What does physical reality have to offer that the nonphysical realities do not? This is an important question, because in your theologies, “Heaven”—being a reference to not only the intangible “afterlife” but also to the sky above your heads—is considered superior to “Earth”, the physical plane in all its manifestations. Yet there are some experiences only available in physical reality, and it is these experiences that the angels desire to look into. Some of these experiences include sensory experiences of light, sound, color, music, scent, texture, movement, and temperature; the pleasures of creativity through art; the pleasure of patient guided unfolding of a possibility as it changes into a reality; and the expansion of understanding triggered by incarnational experiences such as birth, sickness, romance, reproduction, child rearing, freedom fighting, [observing and interacting in love with animals, plants, and insects], and the recovery from illness. The experience of the passage of time itself is an experience that can only be enjoyed and benefitted from by those in physical reality.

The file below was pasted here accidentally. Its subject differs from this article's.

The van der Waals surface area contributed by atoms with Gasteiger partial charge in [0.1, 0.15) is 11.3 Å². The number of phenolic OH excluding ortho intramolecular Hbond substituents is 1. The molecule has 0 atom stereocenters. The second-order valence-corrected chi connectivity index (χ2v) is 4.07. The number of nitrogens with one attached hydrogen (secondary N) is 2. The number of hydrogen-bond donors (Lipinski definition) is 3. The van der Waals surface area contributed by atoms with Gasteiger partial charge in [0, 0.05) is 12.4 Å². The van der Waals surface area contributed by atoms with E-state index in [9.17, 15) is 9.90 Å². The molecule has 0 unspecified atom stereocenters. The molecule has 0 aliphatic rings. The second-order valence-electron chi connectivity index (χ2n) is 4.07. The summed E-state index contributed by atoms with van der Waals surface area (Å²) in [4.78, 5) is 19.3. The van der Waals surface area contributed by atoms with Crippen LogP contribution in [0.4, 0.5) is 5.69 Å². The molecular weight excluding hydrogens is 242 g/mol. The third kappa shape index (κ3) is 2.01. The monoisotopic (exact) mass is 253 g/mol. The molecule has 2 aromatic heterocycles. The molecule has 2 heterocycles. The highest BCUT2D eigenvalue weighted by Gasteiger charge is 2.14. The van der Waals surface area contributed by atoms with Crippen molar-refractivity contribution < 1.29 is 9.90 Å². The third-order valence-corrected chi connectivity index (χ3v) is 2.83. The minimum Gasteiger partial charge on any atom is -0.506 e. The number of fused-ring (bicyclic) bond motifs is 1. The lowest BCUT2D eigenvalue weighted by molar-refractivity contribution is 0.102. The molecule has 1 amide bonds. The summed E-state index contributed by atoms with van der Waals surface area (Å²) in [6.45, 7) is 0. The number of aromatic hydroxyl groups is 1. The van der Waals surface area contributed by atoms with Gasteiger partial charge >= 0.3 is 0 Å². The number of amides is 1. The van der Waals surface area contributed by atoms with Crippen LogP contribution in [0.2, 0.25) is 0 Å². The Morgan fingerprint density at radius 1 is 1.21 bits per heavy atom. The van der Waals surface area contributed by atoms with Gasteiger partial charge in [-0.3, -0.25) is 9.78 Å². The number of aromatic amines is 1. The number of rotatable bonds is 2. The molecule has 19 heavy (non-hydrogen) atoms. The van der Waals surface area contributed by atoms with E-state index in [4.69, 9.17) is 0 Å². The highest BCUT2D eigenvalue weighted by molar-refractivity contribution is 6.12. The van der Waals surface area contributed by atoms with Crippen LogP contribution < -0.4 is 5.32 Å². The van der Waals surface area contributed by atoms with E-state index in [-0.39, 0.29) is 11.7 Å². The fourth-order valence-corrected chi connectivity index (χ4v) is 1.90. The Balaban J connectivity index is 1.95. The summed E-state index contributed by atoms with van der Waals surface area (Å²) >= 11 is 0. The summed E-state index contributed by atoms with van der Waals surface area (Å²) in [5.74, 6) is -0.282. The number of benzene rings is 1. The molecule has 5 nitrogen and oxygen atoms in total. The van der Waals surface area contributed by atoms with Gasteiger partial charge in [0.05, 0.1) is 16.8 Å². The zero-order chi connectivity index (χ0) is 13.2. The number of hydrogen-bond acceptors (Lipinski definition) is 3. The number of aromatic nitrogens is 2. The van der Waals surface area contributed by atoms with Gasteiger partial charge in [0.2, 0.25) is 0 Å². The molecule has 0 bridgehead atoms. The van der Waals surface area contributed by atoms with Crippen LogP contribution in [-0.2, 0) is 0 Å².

rainbow_mosqueIn looking over our list, Mister Rand asks (. . .), “But is the joy that physical reality affords us worth the suffering it also affords us? What of the millions suffering unspeakable pain? How can smelling a flower offset the sheer weight of their dismay?” The answer, of course, is that a person dying of AIDS in a back alley needs consolation, water, food, medications, and supportive social interactions, not just the smelling of a flower. And since the hands of God are the hands of Mister Rand and those other spirits who have taken on flesh, seeking God’s will for assessing what help to give the dying person is the responsibility of Mister Rand and his acquaintances. For the joy of helping to relieve another’s suffering is another experience that only physical reality (and thought reality, its close sibling) can provide.

In the nonphysical realities, there is no sense of separation between Self and Other. Individuation does exist in the nonphysical, but it is individuation seen and felt always in its context of All-That-Is. In physical reality, where consciousness often appears limited to, or framed by, the brain organ, physical and emotional separation are regularly experienceable. So opportunities to reveal these separations as the illusions they are at core are precious, and if taken with care and awareness, yield exquisite experiential results.